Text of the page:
# Reversing A List With Folds

### Reversing a List with Folds

It’s possible to easily implement a `reverse`

function using folds. Try to
implement a function that will reverse a list using both `foldl`

and
`foldr`

. Which one is simpler? why? Might one be more efficient than the other?

### Hints

## Click to reveal

Reversing a list is really just creating a new list one element at a time so that by the time you’re done adding elements, the final list is in the reverse order. For both of your folds, the initial accumulator value should be an empty list.

## Click to reveal

Regardless of the fold you are using, the general shape of the solution will look something like this:

`= fold insertElem [] reverseFold `

The definition of `insertElem`

will different depending on the
fold you are using.

*Remember*: For a left fold, you’ll add new elements to the list from first to
last. For a right fold, you’ll be adding elements from last to first.

## Click to reveal

Imagine that you want to reverse the list `[1,2,3]`

. You could rewrite
thestarting list more explicitly as:

`1 : 2 : 3 : []`

The reversed version of that list is `[3,2,1]`

or, more explicitly:

`3 : 2 : 1 : []`

For a *left fold* the first call to `insertElem`

will pass in the
starting accumulator and the first value of the list:

`1 [] insertElem `

The second call will pass in the next value, and the previous accumulator, and
so on. For our list `[1,2,3]`

the calls will end up looking like this:

```
3 $
insertElem 2 $
insertElem 1 [] insertElem
```

Try to compare that to the shape of our reversed list and see if you can spot a function you already know that would do that. You might need to consider reversing the order of arguments of that function.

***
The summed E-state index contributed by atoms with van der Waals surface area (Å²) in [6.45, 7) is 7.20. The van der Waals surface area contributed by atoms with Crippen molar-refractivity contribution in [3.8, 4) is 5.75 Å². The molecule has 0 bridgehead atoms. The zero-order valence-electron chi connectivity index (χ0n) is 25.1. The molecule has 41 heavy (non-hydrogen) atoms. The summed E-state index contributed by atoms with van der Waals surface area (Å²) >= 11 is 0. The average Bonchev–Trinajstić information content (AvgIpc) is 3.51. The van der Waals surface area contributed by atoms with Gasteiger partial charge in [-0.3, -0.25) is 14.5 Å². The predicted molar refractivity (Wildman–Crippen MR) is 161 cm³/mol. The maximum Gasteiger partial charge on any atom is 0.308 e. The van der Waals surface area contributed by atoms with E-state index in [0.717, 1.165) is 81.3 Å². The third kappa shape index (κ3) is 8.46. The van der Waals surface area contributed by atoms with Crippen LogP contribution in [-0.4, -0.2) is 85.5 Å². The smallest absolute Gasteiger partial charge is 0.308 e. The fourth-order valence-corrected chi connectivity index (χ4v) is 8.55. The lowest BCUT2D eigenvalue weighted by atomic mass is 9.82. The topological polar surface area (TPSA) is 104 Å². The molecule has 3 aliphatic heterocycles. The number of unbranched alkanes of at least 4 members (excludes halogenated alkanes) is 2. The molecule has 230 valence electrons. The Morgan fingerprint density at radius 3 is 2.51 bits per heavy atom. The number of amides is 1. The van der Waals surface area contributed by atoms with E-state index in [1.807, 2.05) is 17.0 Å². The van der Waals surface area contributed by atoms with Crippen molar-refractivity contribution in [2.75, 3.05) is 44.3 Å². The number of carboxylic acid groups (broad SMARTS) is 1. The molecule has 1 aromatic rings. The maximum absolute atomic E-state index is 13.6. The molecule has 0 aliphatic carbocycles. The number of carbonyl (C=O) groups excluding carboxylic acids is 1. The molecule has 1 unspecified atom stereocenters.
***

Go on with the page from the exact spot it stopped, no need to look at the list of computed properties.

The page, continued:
### Solution

## Click to reveal

Reversing a list using a `foldl`

can be done by prepending each new element to
the front of the new list. Since `foldl`

is left-associative, we’ll start with
the first element of our old list. Adding each new element to the beginning of
the reversed list means we’ll finish by adding the final element of the original
list to the beginning of the new list. Following the pattern from the earlier
hint, we could a solution like this:

```
= foldl insertElem []
reverseLeft where insertElem reversed a = a : reversed
```

Alternatively, we can use the `flip`

function to make this a bit more
compact. Remember that `flip`

just flips the arguments of a function:

`flip f b a = f a b`

Our `foldl`

version of `insertElem`

is just a flipped version of `(:)`

, so we
can rewrite our reverse function as:

`= foldl (flip (:)) [] reverseLeft `

We can also reverse a list using `foldr`

but this will be less efficient. Since
`foldr`

is right associative, we start adding elements from the end of the input
list. That means each new element we process needs to be added to the end of our
accumulated list:

```
= foldr insertElem []
reverseRight where
= reversed <> [a] insertElem a reversed
```

This is less efficient because we have to walk through the entire reversed list for every item we add, so that we can insert new items at the end.